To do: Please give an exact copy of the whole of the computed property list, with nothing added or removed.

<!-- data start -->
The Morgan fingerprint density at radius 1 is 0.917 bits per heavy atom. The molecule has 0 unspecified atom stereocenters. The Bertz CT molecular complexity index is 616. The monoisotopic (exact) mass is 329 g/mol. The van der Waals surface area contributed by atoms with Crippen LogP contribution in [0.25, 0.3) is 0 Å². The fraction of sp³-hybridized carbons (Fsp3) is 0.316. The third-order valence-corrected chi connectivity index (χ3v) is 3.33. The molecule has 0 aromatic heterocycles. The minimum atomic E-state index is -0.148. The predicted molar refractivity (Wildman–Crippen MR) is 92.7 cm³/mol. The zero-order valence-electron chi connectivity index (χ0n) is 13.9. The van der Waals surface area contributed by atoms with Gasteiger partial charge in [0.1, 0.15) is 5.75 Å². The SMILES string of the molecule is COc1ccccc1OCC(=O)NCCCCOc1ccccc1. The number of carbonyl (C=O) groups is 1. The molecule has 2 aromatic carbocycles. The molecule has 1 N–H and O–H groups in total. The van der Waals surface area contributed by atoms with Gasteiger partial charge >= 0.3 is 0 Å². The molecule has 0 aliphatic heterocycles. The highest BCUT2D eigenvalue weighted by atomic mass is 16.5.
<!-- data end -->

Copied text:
The Morgan fingerprint density at radius 1 is 0.917 bits per heavy atom. The molecule has 0 unspecified atom stereocenters. The Bertz CT molecular complexity index is 616. The monoisotopic (exact) mass is 329 g/mol. The van der Waals surface area contributed by atoms with Crippen LogP contribution in [0.25, 0.3) is 0 Å². The fraction of sp³-hybridized carbons (Fsp3) is 0.316. The third-order valence-corrected chi connectivity index (χ3v) is 3.33. The molecule has 0 aromatic heterocycles. The minimum atomic E-state index is -0.148. The predicted molar refractivity (Wildman–Crippen MR) is 92.7 cm³/mol. The zero-order valence-electron chi connectivity index (χ0n) is 13.9. The van der Waals surface area contributed by atoms with Gasteiger partial charge in [0.1, 0.15) is 5.75 Å². The SMILES string of the molecule is COc1ccccc1OCC(=O)NCCCCOc1ccccc1. The number of carbonyl (C=O) groups is 1. The molecule has 2 aromatic carbocycles. The molecule has 1 N–H and O–H groups in total. The van der Waals surface area contributed by atoms with Gasteiger partial charge >= 0.3 is 0 Å². The molecule has 0 aliphatic heterocycles. The highest BCUT2D eigenvalue weighted by atomic mass is 16.5.